Day 4: We arrived on Caye Caulker the night before and first order of business today was some scuba diving. I had reserved a spot on the "Barrier Reef" dive trip from Belize Diving Services. I mostly picked them because they offered Nitrox, but it turns out that they had the best boat on the island, hands down. The boat was only about 8 months old and it was a dive boat through and through.
There were several groups on this trip apart from mine: a French family who were all getting their open-water certification, an instructor with his student getting an advanced certification, and a small group of folks who we picked up from a catamaran anchored out by some other island.
The first dive was Long Caye Wall. The coral was amazing. Never seen anything like it. The fish were admittedly less abundant than I had expected. Hawaii, for comparison sake, has fish all over the place. Not so here, though the fish I did see were all spectacular. As soon as we finished our decent, one of the other dive shop employees speared a particularly glorious lionfish. The lionfish were some of the most remarkable fish we saw, and this guy was spearing them at every turn. I was a little appalled. He didn't even seem to be keeping them as he had no bag.
We swam along to the wall, which sloped down at maybe 60 degrees. We descended a little further and I found myself about 20 feet above the instructor and student who appeared to be placing items into a small, rather colorful box. I snapped a photo of them and then spotted the guy with the spear nearby signaling to me rather frantically. He indicated that I should consult my console which relayed the important fact that I was at 95 feet of water. That's 15 feet deeper than I was supposed to be. Oops. I ascended (appropriately slowly) to the planned maximum depth and located my group. This was relatively easy since the visibility was in the 80-100' range and my guide was signalling to me from above no less frantically.
When everybody was back on board, I tracked down the instructor and student to inquire what they were doing down there. The colorful toy they were "playing" with was, in fact, exactly that. It was that toddler's toy: a box shaped like a house, with different shaped blocks in a variety of colors. The blue cylinder, red rectangle, green triangle, yellow cross, etc. can only fit in through its respectively shaped window on the house. The idea is that you time yourself on the surface to see how long it takes you to get all the blocks into the house. Then you time yourself doing that task progressively deeper under water to see how you're affected by nitrogen narcosis. (Hence the reason why I wasn't supposed to be down there.)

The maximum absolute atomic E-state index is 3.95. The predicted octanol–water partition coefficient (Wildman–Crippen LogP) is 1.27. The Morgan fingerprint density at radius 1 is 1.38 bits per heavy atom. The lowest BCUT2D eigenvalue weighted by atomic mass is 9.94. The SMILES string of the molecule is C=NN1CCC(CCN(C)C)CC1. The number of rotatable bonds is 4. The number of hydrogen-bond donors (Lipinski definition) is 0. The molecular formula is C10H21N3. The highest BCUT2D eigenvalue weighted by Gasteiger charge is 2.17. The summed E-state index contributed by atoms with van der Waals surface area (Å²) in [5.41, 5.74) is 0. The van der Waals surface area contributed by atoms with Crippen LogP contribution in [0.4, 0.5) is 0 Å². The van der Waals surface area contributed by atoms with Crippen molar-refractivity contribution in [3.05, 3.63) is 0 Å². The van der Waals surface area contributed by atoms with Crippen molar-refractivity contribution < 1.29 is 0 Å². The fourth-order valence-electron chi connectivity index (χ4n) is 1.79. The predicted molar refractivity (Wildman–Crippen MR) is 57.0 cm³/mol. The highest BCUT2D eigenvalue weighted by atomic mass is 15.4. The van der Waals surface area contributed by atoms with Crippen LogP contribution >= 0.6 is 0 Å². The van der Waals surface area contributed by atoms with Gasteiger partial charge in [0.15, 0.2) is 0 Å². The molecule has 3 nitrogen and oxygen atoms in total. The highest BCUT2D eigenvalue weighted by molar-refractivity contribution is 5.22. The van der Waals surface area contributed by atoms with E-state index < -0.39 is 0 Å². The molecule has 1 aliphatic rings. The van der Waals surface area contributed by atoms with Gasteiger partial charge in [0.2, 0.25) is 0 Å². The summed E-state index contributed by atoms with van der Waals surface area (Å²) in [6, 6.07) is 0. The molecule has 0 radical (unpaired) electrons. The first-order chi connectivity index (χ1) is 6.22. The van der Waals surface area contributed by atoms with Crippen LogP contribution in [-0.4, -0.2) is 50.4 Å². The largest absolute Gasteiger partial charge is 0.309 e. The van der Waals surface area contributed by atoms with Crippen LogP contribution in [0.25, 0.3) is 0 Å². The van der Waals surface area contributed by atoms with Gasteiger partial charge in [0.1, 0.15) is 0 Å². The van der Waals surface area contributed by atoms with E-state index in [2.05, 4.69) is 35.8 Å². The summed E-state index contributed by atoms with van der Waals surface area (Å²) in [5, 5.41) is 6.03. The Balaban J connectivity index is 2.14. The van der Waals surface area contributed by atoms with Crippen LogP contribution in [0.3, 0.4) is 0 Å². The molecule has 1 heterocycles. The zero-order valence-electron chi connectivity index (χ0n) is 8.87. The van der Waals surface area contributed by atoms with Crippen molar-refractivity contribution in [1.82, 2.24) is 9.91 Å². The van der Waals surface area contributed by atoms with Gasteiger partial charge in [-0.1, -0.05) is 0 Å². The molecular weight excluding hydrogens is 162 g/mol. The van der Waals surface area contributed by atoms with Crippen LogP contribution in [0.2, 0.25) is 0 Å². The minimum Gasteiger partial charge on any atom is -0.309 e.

I also tracked down the lionfish killer who explained that lionfish are an invasive species in these parts. They're a Pacific fish and they wreck havoc on the reefs in the Carribbean.
For our surface interval, we moored along some shallow reefs and we were given the opportunity to snorkel. I welcomed it, but I was surprised that only one other was interested. On this snorkel, I saw barracuda. Lots of them. Some were hovering close to the surface like at the beginning of Finding Nemo, and others were hanging around some isolated clumps of coral surrounded by sand. They sure look menacing. They were, at most, about four feet long and as big around as a softball. With that mouth full of big, sharp, pointy teeth, I didn't go out of my way to chase them down. I got as close as I dared, close enough to snap some photos, and let them go about their business. In truth, they're relatively harmless; nonetheless, I didn't want to try their patience.
Our surface interval was a little longer than planned, probably thanks to my deep-water bungle.
The second dive was at The Sand Trap, which was an apt name. There were small clumps of reef distributed across a large swath of sand, like driftwood on a beach. We eventually came to the reef proper which manifested itself as long fingers stretching out on the sand. We could follow the trench and have walls of coral reef on both sides of us. The most exciting animal we came across was a spiny lobster poking his antenna out of his little hiding place. He seemed pretty unconcerned about us. What struck me is the array of colors on the lobster. As I remember seeing them out of the water, spiny lobsters are a dark red, but this one appeared to be covered with blues, yellows, purples, and reds. I'll have to review my photos to see if I was imagining things.
As I was ascending, I noticed a strange texture on the surface of the water. When I finally broke the surface, I noticed it was raining. Yup, that would do it.
Back on the boat, we were unloading our gear, and my dive buddy, David, who was visiting from England, reached into his soggy swim shorts and pulled out... his passport. Bummer! It was soaked. The pages were intact, but many of the stamps were pretty runny. David freaked out. One of our hosts advised him to take it back to his room, gently dip it into fresh water and hang it to dry. It'll be fine, but I understand the value one places in a passport when traveling abroad. There were several times throughout this trip where I didn't feel my passport in my pocket at first, or needed to double-check that it was still in my backpack. Not a good feeling.